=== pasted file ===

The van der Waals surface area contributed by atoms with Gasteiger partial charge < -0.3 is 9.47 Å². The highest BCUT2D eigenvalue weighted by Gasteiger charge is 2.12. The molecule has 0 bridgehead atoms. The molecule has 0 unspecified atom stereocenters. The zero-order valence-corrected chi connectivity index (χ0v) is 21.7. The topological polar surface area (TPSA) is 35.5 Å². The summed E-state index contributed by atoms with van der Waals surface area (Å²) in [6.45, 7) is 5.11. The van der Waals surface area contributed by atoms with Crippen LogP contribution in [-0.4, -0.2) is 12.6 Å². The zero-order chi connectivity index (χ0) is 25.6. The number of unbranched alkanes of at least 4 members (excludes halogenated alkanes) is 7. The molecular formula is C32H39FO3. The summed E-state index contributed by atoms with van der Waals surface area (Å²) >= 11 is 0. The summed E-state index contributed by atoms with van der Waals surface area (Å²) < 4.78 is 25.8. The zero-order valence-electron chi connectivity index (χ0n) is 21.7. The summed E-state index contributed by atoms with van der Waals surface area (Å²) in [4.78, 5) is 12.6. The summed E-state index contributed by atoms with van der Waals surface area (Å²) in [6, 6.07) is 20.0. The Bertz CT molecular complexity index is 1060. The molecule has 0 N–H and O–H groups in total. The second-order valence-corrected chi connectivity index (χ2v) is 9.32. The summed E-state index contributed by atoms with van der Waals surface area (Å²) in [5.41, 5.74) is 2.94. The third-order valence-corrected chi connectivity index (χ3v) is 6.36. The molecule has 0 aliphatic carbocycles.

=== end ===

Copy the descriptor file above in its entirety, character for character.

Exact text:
The van der Waals surface area contributed by atoms with Gasteiger partial charge < -0.3 is 9.47 Å². The highest BCUT2D eigenvalue weighted by Gasteiger charge is 2.12. The molecule has 0 bridgehead atoms. The molecule has 0 unspecified atom stereocenters. The zero-order valence-corrected chi connectivity index (χ0v) is 21.7. The topological polar surface area (TPSA) is 35.5 Å². The summed E-state index contributed by atoms with van der Waals surface area (Å²) in [6.45, 7) is 5.11. The van der Waals surface area contributed by atoms with Crippen LogP contribution in [-0.4, -0.2) is 12.6 Å². The zero-order chi connectivity index (χ0) is 25.6. The number of unbranched alkanes of at least 4 members (excludes halogenated alkanes) is 7. The molecular formula is C32H39FO3. The summed E-state index contributed by atoms with van der Waals surface area (Å²) >= 11 is 0. The summed E-state index contributed by atoms with van der Waals surface area (Å²) < 4.78 is 25.8. The zero-order valence-electron chi connectivity index (χ0n) is 21.7. The summed E-state index contributed by atoms with van der Waals surface area (Å²) in [4.78, 5) is 12.6. The summed E-state index contributed by atoms with van der Waals surface area (Å²) in [6, 6.07) is 20.0. The Bertz CT molecular complexity index is 1060. The molecule has 0 N–H and O–H groups in total. The second-order valence-corrected chi connectivity index (χ2v) is 9.32. The summed E-state index contributed by atoms with van der Waals surface area (Å²) in [5.41, 5.74) is 2.94. The third-order valence-corrected chi connectivity index (χ3v) is 6.36. The molecule has 0 aliphatic carbocycles.